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Experimental flu treatment may help related virus


3 Star

Experimental flu treatment may help related virus

Our Review Summary

The study under consideration is a very early one in the potential life of a new drug and the results, while impressive to those in the field, do not warrant the enthusiasm of the story. The story fails to note that parainfluenza virus infections do not cause serious disease in the majority of people. The story does not provide any specifics of the study design or explicit information about the results. Only those involved in the study were quoted and while there were several attempts to tone down the enthusiasm, the overall tone of the story is strikingly positive for an early preclinical study.  The majority of the authors of the study are employees of the company making the drug and one of the authors is listed as the inventor of the drug for use in this setting.  This should have been clearly noted in the story.


Why This Matters

Parainfluenza viruses can cause both upper and lower respiratory tract infections especially in children. By the age of 5 years, almost all children will have been exposed to the virus. Symptoms range from mild cold-like syndromes to life-threatening pneumonias. The infections can be serious in very young children, the elderly, and in people with immune system deficiencies. There are no specific treatments available for parainfluenza infections. Identification of an antiviral drug that can reduce the viral load and presumably prevent symptoms from escalating would indeed be welcomed.  But a story on a study in rats can tell you only so much about the drug in question. 


Does the story adequately discuss the costs of the intervention?

Not Applicable

Since this drug is not on the market, a discussion of cost is not warranted.  

Does the story adequately quantify the benefits of the treatment/test/product/procedure?

Not Satisfactory

The story did not provide any data and did not tell us anything about the cells used or the number of rats included in the study.

The story suggests that the test drug, “…could stop the virus from replicating….” In actuality, the study drug reduced the viral load as compared to animals treated with a placebo. The story fails to note the small sample (20 rats total) and the limited time of treatment (3 days) before the animals were euthanized. The story fails to place the study results in context potentially giving the reader a false interpretation of the study.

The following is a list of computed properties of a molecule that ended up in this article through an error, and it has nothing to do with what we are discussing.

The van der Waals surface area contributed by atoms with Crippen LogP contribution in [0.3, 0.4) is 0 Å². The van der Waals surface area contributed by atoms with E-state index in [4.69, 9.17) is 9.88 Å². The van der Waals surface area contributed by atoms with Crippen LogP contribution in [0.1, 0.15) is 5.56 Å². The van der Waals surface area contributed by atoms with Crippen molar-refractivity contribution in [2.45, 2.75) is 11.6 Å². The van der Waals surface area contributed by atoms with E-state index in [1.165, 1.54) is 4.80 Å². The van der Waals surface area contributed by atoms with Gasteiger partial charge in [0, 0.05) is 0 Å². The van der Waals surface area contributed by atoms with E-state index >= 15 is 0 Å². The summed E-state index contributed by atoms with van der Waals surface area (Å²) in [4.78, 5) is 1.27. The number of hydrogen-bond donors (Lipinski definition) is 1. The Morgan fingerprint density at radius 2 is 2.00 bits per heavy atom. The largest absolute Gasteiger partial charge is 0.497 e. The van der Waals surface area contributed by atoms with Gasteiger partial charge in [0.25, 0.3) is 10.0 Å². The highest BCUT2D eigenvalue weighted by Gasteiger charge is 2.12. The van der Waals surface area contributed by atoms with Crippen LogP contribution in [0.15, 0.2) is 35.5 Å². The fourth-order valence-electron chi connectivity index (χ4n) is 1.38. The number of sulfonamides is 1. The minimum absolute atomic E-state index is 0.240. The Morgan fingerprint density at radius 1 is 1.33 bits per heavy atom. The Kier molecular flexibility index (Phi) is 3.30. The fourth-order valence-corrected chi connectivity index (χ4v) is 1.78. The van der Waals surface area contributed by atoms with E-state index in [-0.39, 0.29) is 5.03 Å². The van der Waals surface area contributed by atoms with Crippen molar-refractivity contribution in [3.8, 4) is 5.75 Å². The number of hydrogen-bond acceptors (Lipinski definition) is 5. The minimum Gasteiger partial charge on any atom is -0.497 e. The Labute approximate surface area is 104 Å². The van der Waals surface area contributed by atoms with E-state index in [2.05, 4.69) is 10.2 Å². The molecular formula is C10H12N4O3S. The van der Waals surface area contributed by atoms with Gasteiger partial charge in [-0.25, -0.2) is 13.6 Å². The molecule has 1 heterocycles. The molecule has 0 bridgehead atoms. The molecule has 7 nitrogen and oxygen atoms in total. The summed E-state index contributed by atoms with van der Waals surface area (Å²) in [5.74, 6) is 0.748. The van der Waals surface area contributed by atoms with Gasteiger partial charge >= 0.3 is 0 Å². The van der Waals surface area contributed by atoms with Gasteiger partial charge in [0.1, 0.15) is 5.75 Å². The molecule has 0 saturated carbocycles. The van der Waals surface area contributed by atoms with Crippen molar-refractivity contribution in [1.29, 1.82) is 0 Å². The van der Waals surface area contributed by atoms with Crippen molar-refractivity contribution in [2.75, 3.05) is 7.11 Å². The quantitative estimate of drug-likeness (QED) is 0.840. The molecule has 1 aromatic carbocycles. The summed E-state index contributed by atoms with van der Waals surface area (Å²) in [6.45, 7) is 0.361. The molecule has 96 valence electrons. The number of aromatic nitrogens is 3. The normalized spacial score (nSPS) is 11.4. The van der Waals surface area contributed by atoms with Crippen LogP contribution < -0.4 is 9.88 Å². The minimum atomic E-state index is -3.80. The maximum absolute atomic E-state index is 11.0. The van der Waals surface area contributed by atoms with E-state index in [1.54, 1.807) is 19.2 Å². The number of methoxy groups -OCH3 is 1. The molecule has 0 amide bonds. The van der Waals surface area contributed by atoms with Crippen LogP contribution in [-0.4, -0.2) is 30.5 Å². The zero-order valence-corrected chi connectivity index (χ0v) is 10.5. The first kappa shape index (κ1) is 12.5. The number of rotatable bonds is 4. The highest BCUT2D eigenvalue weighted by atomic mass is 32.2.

Does the story adequately explain/quantify the harms of the intervention?

Not Satisfactory

The potential for harm is notably absent in the story. Now, the study design was such that toxicity could not be evaluated and as a result it was not addressed in the publication. However, the story should  have noted that the harms of the drug are unclear at the present time.

Does the story seem to grasp the quality of the evidence?


To its credit, this story states upfront that the drug was tested in Petri dishes and on cotton rats.  The story also includes the qualifier that “infection in rats does not follow the same disease course as in humans.” Another limitation mentioned by the writer is that the rats were given the drug an hour before they were infected with the parainfluenza, which is not likely to be the chain of events in the real world. 

Of course why this is newsworthy given all these caveats is another question.

Does the story commit disease-mongering?

Not Satisfactory

The story fails to note that parainfluenza virus infections do not cause serious disease in the majority of people. In doing so, it provides an overly disconcerting picture of the virus and its potential to cause serious illness. The failure to provide background information in combination with the initial quote of the lead author, “Therapies for parainfluenza are urgently needed," qualifies as disease-mongering.

Does the story use independent sources and identify conflicts of interest?

Not Satisfactory

The story fails in just about every aspect of this criterion. No experts in the field other than those involved in the research study are quoted. Interestingly, 6 of the 9 authors of the study are employees of NexBio, the company that produces the drug. One of the authors is listed as the inventor of the drug in an approved patent for its use in the treatment of influenza and parainfluenza. While these facts do not necessarily impugn the study result, failure to note them in the story is a major omission.

Does the story compare the new approach with existing alternatives?


The story points out that there are no existing alternatives for preventing parainfluenza virus infections. In addition, the story briefly mentions other vaccines that have developed resistance to the flu virus.

Does the story establish the availability of the treatment/test/product/procedure?


The story makes it clear that this drug is not yet available.

Does the story establish the true novelty of the approach?


The story mentioned that there is no existing vaccine or treatment for parainfluenza viruses. Furthermore, the story rightfully notes that the study drug works on the human cell and not directly on the virus and as such is a unique mechanism of action.

Does the story appear to rely solely or largely on a news release?

Not Applicable

Not applicable because we can’t be sure of the extent to which the story may have been influenced by a news release.  We do know that the researcher’s quote came from a statement, not from an interview. And the only other attributed comment came from a drug company spokesman.

Total Score: 4 of 8 Satisfactory


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